Visit to Morris Isaacson High School
After visiting Naledi High School, I visited Morris Isaacson High School where I met the school principal who explained how pupils at the school had on 11 June 1976, put up a big placard at their main gate the read “No S.B’s (Special Branch) allowed. Enter at risk to your skin”. (The Special Branch were members of the much-feared Security Police).
The principal said that the school is taking the lead in organising the commemoration of June 16 and that students will be participating in the march from Morris Isaacson High School to the Hector Pieterson Museum in Orlando West. He informed me that the Isaacson Museum based at the school had been opened 2014 by the Gauteng Premier, Mr David Makhura. He also informed me about the school’s plans to host a CAREER EXPO during June 2016
Meeting with the Chairperson of the June 16 Foundation, Mr Danny Motsitsi
My final interview was with the Chairperson of the Morris Isaacson Museum who informed me that “The foundation had been formed by students of 1976 with the aim of promoting awareness of and education about the events comprising the 1976 Soweto Uprising. Our history need to be told by us (South Africans) because we know the truth about South African History.”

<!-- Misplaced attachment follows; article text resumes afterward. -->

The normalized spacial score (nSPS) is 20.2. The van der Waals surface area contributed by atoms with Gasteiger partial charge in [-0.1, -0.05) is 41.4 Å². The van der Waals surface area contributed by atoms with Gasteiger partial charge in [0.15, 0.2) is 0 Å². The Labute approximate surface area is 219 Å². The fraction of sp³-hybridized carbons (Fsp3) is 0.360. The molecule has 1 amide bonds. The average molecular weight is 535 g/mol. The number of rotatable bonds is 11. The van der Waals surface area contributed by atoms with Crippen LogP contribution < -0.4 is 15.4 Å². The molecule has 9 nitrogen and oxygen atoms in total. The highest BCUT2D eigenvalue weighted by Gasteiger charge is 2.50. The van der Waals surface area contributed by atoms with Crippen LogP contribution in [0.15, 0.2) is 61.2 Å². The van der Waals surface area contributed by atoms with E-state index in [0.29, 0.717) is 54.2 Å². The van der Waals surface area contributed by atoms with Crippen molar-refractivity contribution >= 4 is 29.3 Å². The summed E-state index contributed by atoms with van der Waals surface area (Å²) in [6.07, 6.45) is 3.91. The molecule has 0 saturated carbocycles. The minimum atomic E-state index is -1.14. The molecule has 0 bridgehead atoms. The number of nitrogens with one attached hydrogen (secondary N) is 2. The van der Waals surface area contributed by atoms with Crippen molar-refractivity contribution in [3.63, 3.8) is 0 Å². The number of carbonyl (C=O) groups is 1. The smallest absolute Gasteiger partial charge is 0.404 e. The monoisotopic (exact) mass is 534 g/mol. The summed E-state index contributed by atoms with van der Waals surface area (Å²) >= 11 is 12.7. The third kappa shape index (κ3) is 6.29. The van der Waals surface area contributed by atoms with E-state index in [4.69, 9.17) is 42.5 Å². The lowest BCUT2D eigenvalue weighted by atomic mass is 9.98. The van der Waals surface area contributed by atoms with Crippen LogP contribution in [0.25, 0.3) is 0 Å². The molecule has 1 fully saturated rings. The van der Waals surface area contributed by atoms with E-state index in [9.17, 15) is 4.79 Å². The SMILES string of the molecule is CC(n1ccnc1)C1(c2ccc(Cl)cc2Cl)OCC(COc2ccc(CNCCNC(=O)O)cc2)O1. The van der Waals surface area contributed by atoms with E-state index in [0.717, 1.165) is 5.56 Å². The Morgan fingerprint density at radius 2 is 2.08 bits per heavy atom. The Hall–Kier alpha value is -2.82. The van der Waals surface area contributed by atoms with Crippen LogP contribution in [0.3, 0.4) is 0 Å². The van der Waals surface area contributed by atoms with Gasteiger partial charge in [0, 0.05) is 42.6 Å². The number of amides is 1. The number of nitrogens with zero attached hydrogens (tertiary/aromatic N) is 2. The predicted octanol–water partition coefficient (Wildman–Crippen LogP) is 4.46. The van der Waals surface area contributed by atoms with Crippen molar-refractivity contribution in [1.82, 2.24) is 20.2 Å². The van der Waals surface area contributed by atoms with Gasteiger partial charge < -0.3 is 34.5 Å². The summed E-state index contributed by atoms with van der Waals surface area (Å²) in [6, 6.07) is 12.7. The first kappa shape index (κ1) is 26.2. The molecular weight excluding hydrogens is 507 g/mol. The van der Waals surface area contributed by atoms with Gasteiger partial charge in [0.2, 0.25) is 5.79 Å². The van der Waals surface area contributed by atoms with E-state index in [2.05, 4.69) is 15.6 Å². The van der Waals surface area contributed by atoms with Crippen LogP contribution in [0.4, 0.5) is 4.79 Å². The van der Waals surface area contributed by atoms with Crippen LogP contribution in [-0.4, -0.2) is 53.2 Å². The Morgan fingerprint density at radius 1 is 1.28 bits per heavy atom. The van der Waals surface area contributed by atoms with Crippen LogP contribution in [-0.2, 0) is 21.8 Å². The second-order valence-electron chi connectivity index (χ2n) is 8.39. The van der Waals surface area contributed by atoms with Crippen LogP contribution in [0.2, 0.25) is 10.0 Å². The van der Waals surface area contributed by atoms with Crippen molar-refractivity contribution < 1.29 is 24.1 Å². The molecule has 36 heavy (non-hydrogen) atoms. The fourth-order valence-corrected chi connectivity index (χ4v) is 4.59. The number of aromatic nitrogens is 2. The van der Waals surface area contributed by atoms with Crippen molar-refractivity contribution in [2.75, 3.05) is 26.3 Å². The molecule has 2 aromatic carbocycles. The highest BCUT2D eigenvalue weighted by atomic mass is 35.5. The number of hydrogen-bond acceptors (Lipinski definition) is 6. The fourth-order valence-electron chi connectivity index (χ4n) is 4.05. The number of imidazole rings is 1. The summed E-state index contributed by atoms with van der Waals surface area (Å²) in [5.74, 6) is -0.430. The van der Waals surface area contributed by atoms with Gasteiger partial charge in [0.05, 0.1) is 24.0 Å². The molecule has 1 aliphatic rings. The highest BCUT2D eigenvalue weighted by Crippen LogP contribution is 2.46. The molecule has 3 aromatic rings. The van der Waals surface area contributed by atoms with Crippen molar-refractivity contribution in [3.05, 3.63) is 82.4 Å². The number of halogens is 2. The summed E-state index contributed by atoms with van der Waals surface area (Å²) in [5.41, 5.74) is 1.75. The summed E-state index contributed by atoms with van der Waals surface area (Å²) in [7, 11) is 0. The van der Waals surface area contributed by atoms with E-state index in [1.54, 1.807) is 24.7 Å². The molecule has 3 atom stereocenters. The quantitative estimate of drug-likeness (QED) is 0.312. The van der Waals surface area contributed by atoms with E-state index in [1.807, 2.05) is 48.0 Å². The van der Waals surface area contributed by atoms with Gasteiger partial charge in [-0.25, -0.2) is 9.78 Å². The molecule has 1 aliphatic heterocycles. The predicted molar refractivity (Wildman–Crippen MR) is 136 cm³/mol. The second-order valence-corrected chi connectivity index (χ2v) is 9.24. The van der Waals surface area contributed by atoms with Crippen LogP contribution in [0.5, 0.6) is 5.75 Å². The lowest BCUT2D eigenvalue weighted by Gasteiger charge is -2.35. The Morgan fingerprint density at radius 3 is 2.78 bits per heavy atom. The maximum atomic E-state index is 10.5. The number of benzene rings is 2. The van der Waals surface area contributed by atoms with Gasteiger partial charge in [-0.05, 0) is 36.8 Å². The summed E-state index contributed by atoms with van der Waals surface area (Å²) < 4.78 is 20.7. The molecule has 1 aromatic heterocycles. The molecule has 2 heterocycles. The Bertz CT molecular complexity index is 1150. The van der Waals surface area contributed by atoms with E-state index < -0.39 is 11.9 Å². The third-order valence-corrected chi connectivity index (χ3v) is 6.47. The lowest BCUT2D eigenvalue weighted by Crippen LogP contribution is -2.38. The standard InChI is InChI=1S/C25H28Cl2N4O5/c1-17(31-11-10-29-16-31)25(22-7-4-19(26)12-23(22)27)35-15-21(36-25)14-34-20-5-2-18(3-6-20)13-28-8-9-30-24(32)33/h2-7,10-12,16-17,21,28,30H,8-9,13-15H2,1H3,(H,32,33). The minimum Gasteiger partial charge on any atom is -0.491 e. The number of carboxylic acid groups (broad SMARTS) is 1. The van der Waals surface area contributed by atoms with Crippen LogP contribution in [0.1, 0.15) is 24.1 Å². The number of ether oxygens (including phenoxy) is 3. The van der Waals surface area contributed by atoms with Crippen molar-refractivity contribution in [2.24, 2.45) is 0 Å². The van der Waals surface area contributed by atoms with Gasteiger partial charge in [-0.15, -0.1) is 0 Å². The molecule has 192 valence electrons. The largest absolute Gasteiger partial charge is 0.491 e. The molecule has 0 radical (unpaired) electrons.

I learned from him about the plans for the coming month that include:
i) An Intergenerational Dialogue to be held on 11th June 2016 at the Orlando Stadium
to launch the 40th Anniversary Programme that has been devised by a team comprising officials of the City of Johannesburg and the provincial government with the South African Council of Churches (SACC). The dialogue will include former white soldiers of the South African Defence Force and black members of Umkhonto WeSizwe, the underground military wing along with family members of those who died in the 1976 Uprisings and other young people. The event will be supported by members of white Afrikaner congregations of the NGK. The objectives of the event are: “To reflect on the atrocities committed by apartheid state machinery and how apartheid discriminatory laws affected young people then; to encourage South Africans not to forget where we come from, and also to look forward to actively building and developing a peaceful, prosperous and non-racial South Africa”.